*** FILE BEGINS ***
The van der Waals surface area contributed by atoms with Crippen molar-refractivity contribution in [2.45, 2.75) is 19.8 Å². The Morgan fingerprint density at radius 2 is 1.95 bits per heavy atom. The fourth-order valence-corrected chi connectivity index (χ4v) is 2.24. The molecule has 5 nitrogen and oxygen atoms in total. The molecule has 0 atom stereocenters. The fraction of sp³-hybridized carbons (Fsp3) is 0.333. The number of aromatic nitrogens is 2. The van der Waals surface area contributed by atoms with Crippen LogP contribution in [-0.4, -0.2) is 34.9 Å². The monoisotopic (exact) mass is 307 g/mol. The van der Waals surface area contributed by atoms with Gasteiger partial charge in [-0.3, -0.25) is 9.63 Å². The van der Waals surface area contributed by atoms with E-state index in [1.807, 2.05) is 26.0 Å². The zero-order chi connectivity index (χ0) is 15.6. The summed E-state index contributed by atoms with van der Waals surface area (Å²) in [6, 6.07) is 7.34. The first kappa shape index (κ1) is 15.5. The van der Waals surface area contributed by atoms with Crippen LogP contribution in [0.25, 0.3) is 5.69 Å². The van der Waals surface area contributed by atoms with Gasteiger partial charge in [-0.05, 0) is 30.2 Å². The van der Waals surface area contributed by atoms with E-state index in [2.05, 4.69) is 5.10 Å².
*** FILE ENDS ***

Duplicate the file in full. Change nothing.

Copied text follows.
The van der Waals surface area contributed by atoms with Crippen molar-refractivity contribution in [2.45, 2.75) is 19.8 Å². The Morgan fingerprint density at radius 2 is 1.95 bits per heavy atom. The fourth-order valence-corrected chi connectivity index (χ4v) is 2.24. The molecule has 5 nitrogen and oxygen atoms in total. The molecule has 0 atom stereocenters. The fraction of sp³-hybridized carbons (Fsp3) is 0.333. The number of aromatic nitrogens is 2. The van der Waals surface area contributed by atoms with Crippen LogP contribution in [-0.4, -0.2) is 34.9 Å². The monoisotopic (exact) mass is 307 g/mol. The van der Waals surface area contributed by atoms with Gasteiger partial charge in [-0.3, -0.25) is 9.63 Å². The van der Waals surface area contributed by atoms with E-state index in [1.807, 2.05) is 26.0 Å². The zero-order chi connectivity index (χ0) is 15.6. The summed E-state index contributed by atoms with van der Waals surface area (Å²) in [6, 6.07) is 7.34. The first kappa shape index (κ1) is 15.5. The van der Waals surface area contributed by atoms with Crippen LogP contribution in [0.25, 0.3) is 5.69 Å². The van der Waals surface area contributed by atoms with Gasteiger partial charge in [-0.05, 0) is 30.2 Å². The van der Waals surface area contributed by atoms with E-state index in [2.05, 4.69) is 5.10 Å².